Four reasons good spa employees quit their jobs

The cost of employee turnover is high. How high depends on who you ask.

A 2012 paper from the Center for American Progress stated in that the average cost of replacing a highly skilled employee could be up to 213% of one year’s salary for that role. Another report gave a more conservative estimate of six to nine months of an employee’s salary to replace that employee. Or between $25,000 – $37,500 to replace an employee making $50,000 a year.

Regardless, with recruiting, hiring, training, and onboarding, it costs more to replace people than it does to keep them. So, if your staff turnover is high, and your good employees are quitting, it’s in your best interest to figure out what’s going on and why they are leaving.

Below is a list of the most likely reasons reasons your spa employees are quitting.

Caveat: this is assuming your staff is adequately compensated for their work, of course. Researchers love to suggest that money is unimportant compared with other employee motivation and retention tactics. But we all know that, if someone isn’t paid enough to live, that’s not true. Employees are more likely to remain if they are well paid, and likely to leave if they are not.

Now that’s out of the way, let’s look at four reasons employees are leaving your spa that aren’t to do with compensation.

They don’t like the manager. Most people who quit their jobs do it for one reason – they don’t like their manager. Research consistently shows that dissatisfaction with one’s boss or management is either the number one reason people quit jobs, or among the top three (depending on the study). If this is a possibility, it’s time to start looking at your spa’s management style. Remember to keep communication open, the be supportive and patient, to thank employees for jobs well done, and to offer praise – not just criticism — where it is due.

You don’t have their backs. This falls under the same category as not liking a manager, but deserves its own bullet point.  Spa services are hands on, they’re personal, and they take place between an often half-dressed individual and a service provider, in an enclosed space (in which the service provider is also often expected to play psychotherapist). And so spa employees are subject to potential harassment, and are also in a position to be made the unfair targets of customer complaints – because spa services are also highly personal for the guest. A good spa manager who wants to keep their employees from leaving should be aware of this vulnerability, and let the employees know that they are supported– and then actually be there to support them when the time comes. I’ve heard stories of managers who didn’t support their team members in bad situations, and this is not something easily forgotten by the team member, who will find another job as soon as it’s available.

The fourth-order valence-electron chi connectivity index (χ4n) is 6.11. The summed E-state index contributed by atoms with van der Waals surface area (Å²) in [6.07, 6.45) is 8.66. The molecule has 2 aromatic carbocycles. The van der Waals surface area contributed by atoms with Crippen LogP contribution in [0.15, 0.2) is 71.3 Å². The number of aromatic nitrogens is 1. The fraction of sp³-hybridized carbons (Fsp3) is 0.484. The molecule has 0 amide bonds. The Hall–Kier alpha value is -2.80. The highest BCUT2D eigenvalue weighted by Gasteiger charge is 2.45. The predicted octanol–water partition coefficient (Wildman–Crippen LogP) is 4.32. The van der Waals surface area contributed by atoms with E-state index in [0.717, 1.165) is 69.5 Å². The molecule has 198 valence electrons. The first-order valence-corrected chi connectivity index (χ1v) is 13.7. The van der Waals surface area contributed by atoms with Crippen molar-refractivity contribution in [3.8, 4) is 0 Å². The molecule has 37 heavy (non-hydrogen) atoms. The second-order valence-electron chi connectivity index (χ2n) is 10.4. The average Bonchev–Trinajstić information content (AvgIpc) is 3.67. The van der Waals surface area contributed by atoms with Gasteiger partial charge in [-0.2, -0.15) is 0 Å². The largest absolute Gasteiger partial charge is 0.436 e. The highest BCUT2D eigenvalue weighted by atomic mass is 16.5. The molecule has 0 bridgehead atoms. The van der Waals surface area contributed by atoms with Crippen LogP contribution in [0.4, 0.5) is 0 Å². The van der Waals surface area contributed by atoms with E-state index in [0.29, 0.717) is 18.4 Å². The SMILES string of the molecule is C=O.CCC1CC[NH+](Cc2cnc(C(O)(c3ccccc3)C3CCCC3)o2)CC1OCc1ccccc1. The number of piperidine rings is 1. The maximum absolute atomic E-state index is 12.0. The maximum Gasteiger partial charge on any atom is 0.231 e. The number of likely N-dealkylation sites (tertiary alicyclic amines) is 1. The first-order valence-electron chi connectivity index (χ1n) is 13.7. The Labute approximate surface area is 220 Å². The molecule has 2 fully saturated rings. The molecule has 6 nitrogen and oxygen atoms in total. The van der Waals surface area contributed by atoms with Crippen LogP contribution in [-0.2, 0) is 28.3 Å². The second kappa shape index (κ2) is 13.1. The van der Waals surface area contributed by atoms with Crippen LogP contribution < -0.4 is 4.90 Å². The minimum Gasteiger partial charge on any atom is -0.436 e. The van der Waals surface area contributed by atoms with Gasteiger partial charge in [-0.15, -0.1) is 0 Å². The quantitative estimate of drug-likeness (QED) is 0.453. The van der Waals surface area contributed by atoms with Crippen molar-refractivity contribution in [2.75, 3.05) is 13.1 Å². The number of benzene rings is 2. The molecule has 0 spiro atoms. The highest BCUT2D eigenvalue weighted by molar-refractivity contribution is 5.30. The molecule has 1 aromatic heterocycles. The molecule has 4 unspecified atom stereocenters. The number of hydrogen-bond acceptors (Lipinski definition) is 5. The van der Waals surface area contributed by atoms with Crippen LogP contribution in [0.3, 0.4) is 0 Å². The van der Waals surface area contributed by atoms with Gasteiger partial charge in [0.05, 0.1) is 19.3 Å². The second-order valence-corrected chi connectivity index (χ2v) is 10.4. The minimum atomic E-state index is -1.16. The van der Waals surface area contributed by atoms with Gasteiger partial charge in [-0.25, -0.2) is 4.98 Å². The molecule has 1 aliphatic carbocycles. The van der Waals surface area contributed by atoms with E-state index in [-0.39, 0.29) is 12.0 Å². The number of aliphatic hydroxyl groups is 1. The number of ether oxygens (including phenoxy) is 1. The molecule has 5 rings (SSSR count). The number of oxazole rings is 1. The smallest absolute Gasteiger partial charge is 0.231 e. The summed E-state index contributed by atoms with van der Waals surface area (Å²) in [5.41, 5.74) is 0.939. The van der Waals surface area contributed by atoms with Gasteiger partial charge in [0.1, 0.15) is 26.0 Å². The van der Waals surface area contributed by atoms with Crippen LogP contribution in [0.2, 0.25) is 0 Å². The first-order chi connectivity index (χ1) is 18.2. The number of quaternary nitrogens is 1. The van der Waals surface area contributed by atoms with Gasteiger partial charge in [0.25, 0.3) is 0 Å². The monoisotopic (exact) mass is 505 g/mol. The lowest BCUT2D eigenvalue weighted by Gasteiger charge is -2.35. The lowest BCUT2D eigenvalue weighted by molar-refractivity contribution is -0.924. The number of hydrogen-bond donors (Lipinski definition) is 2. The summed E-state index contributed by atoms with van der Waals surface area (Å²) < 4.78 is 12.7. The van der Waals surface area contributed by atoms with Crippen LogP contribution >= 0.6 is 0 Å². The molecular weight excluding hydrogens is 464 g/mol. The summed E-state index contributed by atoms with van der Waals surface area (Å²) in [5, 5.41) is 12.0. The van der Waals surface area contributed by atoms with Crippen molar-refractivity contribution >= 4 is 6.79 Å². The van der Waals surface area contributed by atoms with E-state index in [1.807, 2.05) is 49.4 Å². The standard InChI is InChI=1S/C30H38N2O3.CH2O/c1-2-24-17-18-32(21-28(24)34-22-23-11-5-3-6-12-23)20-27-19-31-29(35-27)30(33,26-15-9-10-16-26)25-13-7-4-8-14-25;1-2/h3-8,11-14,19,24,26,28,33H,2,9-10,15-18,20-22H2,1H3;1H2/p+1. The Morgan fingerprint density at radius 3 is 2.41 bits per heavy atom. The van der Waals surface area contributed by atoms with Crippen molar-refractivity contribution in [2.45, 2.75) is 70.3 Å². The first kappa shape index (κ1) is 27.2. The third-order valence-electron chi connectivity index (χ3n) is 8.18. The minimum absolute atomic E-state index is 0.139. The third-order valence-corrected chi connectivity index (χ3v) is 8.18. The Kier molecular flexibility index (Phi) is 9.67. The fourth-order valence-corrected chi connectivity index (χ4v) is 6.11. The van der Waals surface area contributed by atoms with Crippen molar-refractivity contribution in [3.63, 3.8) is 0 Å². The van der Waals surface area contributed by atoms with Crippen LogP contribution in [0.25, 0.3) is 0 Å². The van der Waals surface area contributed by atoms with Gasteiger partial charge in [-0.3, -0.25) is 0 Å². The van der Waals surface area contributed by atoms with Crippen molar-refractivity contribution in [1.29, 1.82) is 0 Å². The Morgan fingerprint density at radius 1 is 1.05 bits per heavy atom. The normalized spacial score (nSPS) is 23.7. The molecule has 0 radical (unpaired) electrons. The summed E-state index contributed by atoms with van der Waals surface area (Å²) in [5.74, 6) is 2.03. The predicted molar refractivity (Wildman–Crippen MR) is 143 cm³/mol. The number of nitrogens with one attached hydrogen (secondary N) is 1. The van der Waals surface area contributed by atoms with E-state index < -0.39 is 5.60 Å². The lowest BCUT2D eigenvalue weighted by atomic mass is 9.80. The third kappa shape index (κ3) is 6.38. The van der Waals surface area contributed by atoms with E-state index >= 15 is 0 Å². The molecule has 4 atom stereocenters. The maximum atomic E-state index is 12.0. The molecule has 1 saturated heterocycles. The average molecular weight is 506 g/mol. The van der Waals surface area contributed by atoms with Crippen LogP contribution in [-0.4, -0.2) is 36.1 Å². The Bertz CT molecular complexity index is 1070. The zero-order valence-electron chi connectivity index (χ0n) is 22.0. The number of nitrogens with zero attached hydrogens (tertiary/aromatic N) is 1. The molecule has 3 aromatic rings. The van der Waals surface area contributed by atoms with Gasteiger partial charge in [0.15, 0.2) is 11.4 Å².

They’re overworked. This was ranked one of the top reasons for staff attrition in any industry in a 2014 Robert Half survey. And spa staff can burn out more easily than those in other jobs, as their roles can be both physically and emotionally taxing. The tendency to overwork spa staff has also been cited as a shortfall of many spa managers in a recent interviews we’ve conducted regarding staffing in the industry. Management should be checking in with their team to ensure that they don’t burn out.

No growth or advancement opportunities. Opportunities for growth and advancement also consistently rate high on reasons why people take jobs and choose to remain or not remain in them. If an employee is giving massages or pedicures all day long — day in, day out — in the same environment, for the same pay; and that’s what they will be doing for the foreseeable future, they are going to become demoralized and demotivated, or just plain bored, and start looking for something else.

I listed this one last, however, because offering growth opportunities and career pathing isn’t easy in spa, where room to move up can be limited. This is something you might find more difficult to overcome.

Other options include implementing performance-based pay incentives, and involving your team in the decision making process. The latter creates a feeling of partnership and empowerment.

Paying attention to these key factors will go a long way towards improving your employee retention.

Special report: can the spa industry solve its staffing problems before it’s too late?

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